College Homecomings. A time for college team pride, home court advantage, tailgate barbecues, and celebrations. Homecoming this year at Rutgers had a whole new meaning for hundreds of students from Sephardic backgrounds with the opening of the new Sephardic Synagogue in Chabad House, the first and only Sephardic shul on a public university in the United States. Rutgers students who hail from our area’s Sephardic communities including Deal, W. Long Branch, and Eatontown, in New Jersey, and Brooklyn, NY, gathered together for a unique, home-style Syrian Knights Shabbat celebration at Chabad during the highly anticipated homecoming Rutgers game against Wisconsin. Catering to this special and growing population at Rutgers, Chabad House rabbis, student leaders and staff worked for days inviting and preparing for the over 335 college students who attended the Sephardic home away from home “SY” Shabbat weekend.
The festivities began in the new Franco and Ashkenazi Family Sephardic Synagogue in the Chabad House with a very lively Shabbat service led by Rutgers Sophomore Isaac Sasson of Eatontown, chanting the Kabbalat Shabbat prayers with distinctive Syrian tunes. “It was so inspiring to hear all the Sephardic students all chime in at once when they recognized the tunes of their families’ culture,” exclaimed Aliza Bernstein, a Rutgers Junior participant. “I enjoyed hearing all the different melodies, ones that I’d never heard before growing up in East Brunswick.”
After services, the massive crowd of students made their way to Chabad’s gigantic dining room where they were treated to an authentic Syrian Shabbat cuisine of homebaked challah breads baked by the Sephardic women of Chabad, a kibbeh hamdah chicken-lentil soup with mini meatballs and matzah balls, lahmajun ground beef rounds, kibbeh, a torpedo-shaped fried croquette stuffed with minced beef and lamb, and Aleppo lace chocolate cookies.
Student leaders welcomed the participants with introductory speeches by co-Presidents Jackie Roberman and Josh Herzfeld, as well as Vice President Mitch Seigel, who highlighted the “amazing unity that exists on campus, where students for all backgrounds come together as one, and celebrate our different customs and unique qualities.” Rabbi Baruch Goodman, Campus Director, spoke of the “major contributions to Jewish life around the world, and on campus at Rutgers, by the Sephardic students. Their powerful spiritual sensitivity and love for G-d’s mitzvot (commandments) are truly exemplary. They very much set the pace for enthusiastic Jewish identity and involvement on campus.” During the meal, Syrian Jewish songs were sang and divrei Torah quoting Syrian chachamim were said over by Chabad’s Educational Director Rabbi Shaya Shagalow and student volunteers.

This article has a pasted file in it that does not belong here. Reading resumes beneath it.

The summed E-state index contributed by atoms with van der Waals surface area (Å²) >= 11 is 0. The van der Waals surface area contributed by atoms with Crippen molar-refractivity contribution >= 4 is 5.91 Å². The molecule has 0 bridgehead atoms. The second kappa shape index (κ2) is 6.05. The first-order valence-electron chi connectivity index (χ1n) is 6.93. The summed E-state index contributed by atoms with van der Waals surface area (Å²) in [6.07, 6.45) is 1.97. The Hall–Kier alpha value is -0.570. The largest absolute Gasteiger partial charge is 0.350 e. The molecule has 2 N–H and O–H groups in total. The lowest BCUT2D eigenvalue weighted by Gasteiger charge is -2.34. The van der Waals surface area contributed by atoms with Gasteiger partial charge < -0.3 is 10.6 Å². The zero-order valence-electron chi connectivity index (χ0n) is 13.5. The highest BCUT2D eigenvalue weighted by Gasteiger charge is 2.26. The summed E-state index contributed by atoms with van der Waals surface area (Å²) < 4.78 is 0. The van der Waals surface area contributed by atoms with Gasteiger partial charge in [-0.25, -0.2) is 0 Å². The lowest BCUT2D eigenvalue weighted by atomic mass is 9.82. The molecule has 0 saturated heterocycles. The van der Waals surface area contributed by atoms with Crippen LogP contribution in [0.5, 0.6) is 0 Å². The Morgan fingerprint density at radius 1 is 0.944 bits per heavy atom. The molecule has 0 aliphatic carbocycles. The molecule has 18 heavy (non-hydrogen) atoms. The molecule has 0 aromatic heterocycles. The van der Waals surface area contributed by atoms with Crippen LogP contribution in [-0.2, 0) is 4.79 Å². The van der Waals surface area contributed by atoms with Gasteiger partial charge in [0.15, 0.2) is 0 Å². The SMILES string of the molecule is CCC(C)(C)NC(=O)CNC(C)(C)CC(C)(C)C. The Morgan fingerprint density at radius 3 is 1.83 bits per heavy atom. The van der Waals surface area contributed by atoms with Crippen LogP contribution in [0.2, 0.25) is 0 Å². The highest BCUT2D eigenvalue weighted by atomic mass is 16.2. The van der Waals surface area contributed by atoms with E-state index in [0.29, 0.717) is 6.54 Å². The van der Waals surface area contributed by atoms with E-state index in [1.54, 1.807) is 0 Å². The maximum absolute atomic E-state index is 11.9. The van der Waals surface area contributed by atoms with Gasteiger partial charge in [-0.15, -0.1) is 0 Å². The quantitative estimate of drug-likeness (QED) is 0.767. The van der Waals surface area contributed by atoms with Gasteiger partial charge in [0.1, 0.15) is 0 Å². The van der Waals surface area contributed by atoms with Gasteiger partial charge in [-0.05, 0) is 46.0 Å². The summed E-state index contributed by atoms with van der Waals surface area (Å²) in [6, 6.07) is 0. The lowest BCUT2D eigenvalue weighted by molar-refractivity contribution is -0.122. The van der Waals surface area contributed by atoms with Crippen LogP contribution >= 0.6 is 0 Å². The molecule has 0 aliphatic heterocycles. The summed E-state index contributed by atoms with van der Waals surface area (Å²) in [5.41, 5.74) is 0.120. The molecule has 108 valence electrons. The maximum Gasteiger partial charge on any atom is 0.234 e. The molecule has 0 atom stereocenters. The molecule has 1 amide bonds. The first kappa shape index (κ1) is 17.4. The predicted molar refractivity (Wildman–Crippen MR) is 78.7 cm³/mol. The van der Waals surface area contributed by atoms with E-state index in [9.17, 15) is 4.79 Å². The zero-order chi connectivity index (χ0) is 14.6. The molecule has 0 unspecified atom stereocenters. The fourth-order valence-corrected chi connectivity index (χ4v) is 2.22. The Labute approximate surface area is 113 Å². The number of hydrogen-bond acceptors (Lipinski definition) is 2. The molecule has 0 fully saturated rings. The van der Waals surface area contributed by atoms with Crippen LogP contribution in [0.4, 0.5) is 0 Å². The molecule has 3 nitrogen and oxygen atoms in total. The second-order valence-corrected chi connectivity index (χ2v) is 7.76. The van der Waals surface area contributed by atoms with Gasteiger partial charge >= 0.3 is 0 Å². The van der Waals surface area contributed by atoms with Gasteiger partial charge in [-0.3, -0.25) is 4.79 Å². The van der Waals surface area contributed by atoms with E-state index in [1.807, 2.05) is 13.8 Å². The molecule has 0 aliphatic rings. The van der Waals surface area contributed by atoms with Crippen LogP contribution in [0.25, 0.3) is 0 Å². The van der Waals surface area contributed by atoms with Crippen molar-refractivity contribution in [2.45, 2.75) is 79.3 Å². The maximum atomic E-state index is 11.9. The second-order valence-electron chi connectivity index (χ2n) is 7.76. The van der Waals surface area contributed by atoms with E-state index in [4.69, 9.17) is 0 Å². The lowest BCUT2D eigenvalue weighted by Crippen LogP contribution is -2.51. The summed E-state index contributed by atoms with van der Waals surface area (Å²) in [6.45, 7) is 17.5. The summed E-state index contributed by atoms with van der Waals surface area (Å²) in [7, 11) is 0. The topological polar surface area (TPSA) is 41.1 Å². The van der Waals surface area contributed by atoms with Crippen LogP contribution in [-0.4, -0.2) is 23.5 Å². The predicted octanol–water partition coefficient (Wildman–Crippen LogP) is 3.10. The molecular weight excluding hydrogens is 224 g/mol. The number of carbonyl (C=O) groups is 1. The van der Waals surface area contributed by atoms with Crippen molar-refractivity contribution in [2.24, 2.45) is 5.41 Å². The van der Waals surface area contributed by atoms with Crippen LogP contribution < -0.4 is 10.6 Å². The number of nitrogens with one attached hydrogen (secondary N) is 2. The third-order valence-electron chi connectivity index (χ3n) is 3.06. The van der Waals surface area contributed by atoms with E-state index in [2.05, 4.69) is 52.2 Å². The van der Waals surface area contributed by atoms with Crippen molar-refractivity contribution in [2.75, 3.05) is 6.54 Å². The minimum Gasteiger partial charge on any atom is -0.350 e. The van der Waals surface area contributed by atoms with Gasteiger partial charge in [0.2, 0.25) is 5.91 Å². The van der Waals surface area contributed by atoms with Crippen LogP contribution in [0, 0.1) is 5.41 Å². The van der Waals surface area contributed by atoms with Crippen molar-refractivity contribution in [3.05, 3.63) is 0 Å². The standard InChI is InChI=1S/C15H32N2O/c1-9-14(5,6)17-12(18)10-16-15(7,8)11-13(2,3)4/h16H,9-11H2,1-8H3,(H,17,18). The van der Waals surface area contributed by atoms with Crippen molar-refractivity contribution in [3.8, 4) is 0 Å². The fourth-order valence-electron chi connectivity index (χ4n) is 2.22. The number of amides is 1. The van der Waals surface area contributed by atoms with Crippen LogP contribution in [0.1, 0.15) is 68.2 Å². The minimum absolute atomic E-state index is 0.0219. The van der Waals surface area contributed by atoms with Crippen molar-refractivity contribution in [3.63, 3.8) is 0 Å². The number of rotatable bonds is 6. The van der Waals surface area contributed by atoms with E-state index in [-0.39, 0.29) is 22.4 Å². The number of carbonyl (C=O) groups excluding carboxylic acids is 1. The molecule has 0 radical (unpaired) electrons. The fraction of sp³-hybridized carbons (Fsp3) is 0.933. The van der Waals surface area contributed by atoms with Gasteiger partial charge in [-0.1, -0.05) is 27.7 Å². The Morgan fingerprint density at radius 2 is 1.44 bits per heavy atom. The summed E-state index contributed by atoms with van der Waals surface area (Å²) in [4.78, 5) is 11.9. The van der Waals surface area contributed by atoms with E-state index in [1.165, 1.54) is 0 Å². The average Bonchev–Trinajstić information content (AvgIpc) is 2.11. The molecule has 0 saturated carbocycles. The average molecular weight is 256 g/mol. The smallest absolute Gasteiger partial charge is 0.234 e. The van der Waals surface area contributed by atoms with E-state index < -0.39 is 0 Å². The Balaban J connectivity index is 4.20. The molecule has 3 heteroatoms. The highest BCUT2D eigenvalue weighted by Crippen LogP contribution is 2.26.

Student organizers included Alexa Golden, Jasmine Moradi, Nathan Ades, Oriel Arusy, Odette Ades, Jesse Antebi, Evan Mahgarefteh, Joe Epstein, David Dahan, Tomer Weber, Eliana Ely, Al Sultan, Elad Mashiach, and Michael Abady.
Chabad provides daily Sephardic and Ashkenazic services for the students at Rutgers University, along with regularly held Sephardic-themed Shabbatonim – Shabbat experiences, with authentic foods of Syria, Iran (Persian cuisine), Egypt, Iraq and Morocco. Rutgers Sophomore Jesse Antebi commented, “when I first came to Chabad in my freshman year, it was very nice, but now that I have a synagogue and full program of cultural activities based around my own customs, I’m amazed. You rabbis take really good care of us! It keeps getting better and better, thank you!”
Although our Scarlet Knights Football team did not do too well against Wisconsin, to say the least, everyone who attended the Syrian Knights Shabbat Weekend felt like a real winner.